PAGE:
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~ Q & A with Author Humphry Knipe ~

Q: Why Nero?

A: How many people get to be the Antichrist? Well, that's the short answer. The long answer is that I was born and brought up in puritanical South Africa and got out just in time to hit London in 1966, height of the Flower Power era. Rolling Stones and Jimi Hendrix concerts in Hyde Park. Will never forget it. Thought the world was about to change for the better.


Q: This put you on Nero's track?

A: Not until years later. I was in LA by then, living it up in Hefner's Playboy mansion - my girlfriend Suze Randall was a staff photographer for the magazine and quite a party animal herself. Got a taste of the Sybaritic life style. Started reading up on the Romans. Nero seemed the most fun by far. Very sixties.


Q: So why has he got such a terrible reputation?

A: Because aristocrats wrote the history, the history that has survived anyway. They hated him because they considered actors and musicians the lowest of the low. And here was the emperor, supposedly the noblest Roman of them all, growing his hair long and going on a concert tour! Scandalous!


Q: What about the Christians? Didn't they hate Nero too?

A: Yes, called him the Antichrist because he was shopping the same side of the street as they were - the common people, slaves, immigrants. Nero was stealing converts from under their noses!


Q: How come?

A: Nero was pushing art, music, beauty, the life of the senses. The Christians, the zealot factions anyway, were pushing the opposite, self-denial, sackcloth and ashes. That's why they came up with the idea that before their Messiah showed up the world would be ruled for a time by an evil Antichrist. Obviously Nero must have been converting a lot of street traffic to get them so upset.


Q: But weren't the Christians upset because he persecuted them?

A: Yes. He found out that Christian activists helped spread the great fire of Rome, perhaps even started it. They were trying to hurry along the end of the world. They got the legal Roman punishment for incendiaries.


Q: But we hear of women being martyred at the same time.

A: Yes, seems like the Christians surrendered in droves. They believed if they were martyred they'd go straight to heaven. In fact the martyrdom craze got so out of hand that the Church had to ban voluntary martyrdom. Maybe the Islamic imams should do the same!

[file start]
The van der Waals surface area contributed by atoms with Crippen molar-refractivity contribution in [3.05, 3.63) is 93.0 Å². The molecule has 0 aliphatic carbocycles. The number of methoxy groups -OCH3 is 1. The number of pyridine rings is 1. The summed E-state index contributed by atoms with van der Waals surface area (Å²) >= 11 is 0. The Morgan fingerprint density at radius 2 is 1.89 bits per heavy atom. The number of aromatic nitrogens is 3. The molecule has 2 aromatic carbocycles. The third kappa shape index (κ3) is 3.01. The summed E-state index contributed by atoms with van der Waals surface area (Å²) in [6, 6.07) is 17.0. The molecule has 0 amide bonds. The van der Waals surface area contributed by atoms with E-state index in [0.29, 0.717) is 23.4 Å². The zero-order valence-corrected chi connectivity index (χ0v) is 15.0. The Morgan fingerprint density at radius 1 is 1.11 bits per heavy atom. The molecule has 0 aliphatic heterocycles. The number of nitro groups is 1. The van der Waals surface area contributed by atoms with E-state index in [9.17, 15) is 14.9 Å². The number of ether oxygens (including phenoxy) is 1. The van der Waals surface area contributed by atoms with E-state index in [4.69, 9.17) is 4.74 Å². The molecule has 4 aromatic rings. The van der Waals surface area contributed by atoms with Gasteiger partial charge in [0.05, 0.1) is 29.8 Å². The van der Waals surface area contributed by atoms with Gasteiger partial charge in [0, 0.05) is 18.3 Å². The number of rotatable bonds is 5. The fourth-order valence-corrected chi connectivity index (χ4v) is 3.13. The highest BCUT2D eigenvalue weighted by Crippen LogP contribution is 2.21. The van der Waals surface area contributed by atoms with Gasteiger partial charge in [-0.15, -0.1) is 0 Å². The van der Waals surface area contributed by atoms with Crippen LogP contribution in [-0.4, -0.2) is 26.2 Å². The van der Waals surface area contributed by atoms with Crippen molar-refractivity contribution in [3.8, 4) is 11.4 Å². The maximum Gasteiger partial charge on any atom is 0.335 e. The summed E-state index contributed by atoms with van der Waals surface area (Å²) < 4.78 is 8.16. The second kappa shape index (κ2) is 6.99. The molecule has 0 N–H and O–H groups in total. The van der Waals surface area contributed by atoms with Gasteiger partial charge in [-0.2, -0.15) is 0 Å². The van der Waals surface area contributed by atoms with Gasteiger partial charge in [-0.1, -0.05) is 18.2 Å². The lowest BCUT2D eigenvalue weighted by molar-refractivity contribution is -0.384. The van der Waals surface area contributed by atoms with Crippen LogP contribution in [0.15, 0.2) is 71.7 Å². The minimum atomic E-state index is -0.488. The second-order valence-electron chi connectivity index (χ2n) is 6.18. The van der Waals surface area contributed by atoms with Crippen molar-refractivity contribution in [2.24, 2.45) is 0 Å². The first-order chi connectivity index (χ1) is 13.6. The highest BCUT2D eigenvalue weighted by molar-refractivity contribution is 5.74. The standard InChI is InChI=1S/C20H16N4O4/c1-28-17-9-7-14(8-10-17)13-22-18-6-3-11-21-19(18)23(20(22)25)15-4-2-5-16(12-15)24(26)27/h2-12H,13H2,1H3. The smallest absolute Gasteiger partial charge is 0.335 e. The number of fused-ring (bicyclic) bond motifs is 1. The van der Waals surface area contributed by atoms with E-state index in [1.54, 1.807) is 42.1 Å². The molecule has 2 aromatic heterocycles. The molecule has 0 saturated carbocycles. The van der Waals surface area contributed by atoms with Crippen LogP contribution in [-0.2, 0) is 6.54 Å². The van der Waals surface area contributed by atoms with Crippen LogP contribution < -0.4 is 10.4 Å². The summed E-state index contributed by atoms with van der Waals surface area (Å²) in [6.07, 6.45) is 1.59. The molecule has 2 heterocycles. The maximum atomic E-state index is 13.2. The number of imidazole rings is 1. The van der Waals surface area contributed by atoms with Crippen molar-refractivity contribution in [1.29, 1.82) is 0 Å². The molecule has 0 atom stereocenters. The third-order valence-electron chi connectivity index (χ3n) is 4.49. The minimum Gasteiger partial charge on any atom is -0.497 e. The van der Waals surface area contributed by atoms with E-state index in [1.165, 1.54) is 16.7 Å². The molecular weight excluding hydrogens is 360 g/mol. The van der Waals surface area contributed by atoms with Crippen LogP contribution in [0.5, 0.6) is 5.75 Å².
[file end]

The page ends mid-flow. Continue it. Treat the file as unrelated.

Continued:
Q: What's the most common misconception of Nero, both from those times and present day?

A: That he set Rome on fire to give him musical inspiration and then sang while it burnt. Actually he directed the fire fighting efforts and fought to save Rome's temples and artistic treasures from the flames. The city burnt for five days so it's quite likely he took a break at some point for a quick song. Wouldn't be Nero otherwise!


Q: The book seems to be as much about astrology as about Nero. How did you get onto that track?

A: The more I read about Nero and his time in the original histories the more references I found to astrological predictions. One day it hit me that it might be possible to re-create Nero's horoscope to see if that helped explain his behavior. So I got a professional astrologer who specialized in ancient astrology to cast it. A horoscope is a circular thing with spokes like a wheel. Or a spider's web. Very eerie looking.


Q: Do you believe in astrology?

A: No. I cast my own horoscope and it's so ominous I decided not to go down that road in case it led to a self-fulfilling prophecy! Anyway, everybody during Nero's time was a believer. It was the rocket science of the day. Nero's mother was an astrologer herself. She saw in the stars when she was destined to assassinate her husband the emperor Claudius and the exact time that Nero was destined to be hailed emperor. It's right there in the charts, it's amazing.


Q: But if astrology isn't true -

A: Doesn't have to be as long as everybody believes it. Take the prediction of Nero's death, for example. As the "evil hour" approached, his friends fell away and his enemies hung together. That's why casting imperial horoscopes had been illegal since Augustus's time.


Q: So that's why Nero fell?

A: That and his obsession with music. He believed that in the future empires would expand by cultural means rather than by military force. Right before his death he was busy planning to put down a rebellion in Gaul at the head of an army of dancing girls and musicians. He was way ahead of his time!


Q: What current political figure is most like him and how?

A: George Bush. He fiddled while New Orleans drowned!

Q: Could someone like Nero survive in the current political climate?

A: Reagan was an actor and Bill Clinton played the sax in public, so the artistic side of Nero would have been ok today. But he was about as interested in politics as Elvis.

Q: How do you suppose people would react to him today?

A: He would have fitted right in as a composer/performer. I can see him doing something like Jesus Christ, Superstar. He also loved organizing huge, elaborate stage shows. He was made for Hollywood.

Q: You've described Nero as the world's prototype rock star. Why?

A: Although there were other popular performers in the ancient world, Nero was the first one who had the resources to create a cult of personality on a massive scale. No one else was the focus of such intense adulation either. He wasn't just a talented composer and performer, he was a brilliant self-promoter as well.

Q: So the book is fiction, but it's based on fact. How much is fact and how much is fiction?

A: I made a very serious effort - more than most novelists - never to contradict historical fact. Tragically we've lost the vast majority of the ancient histories and the ones that survive are often contradictory so I had to do a lot of interpretation and dot connecting. That was the challenge.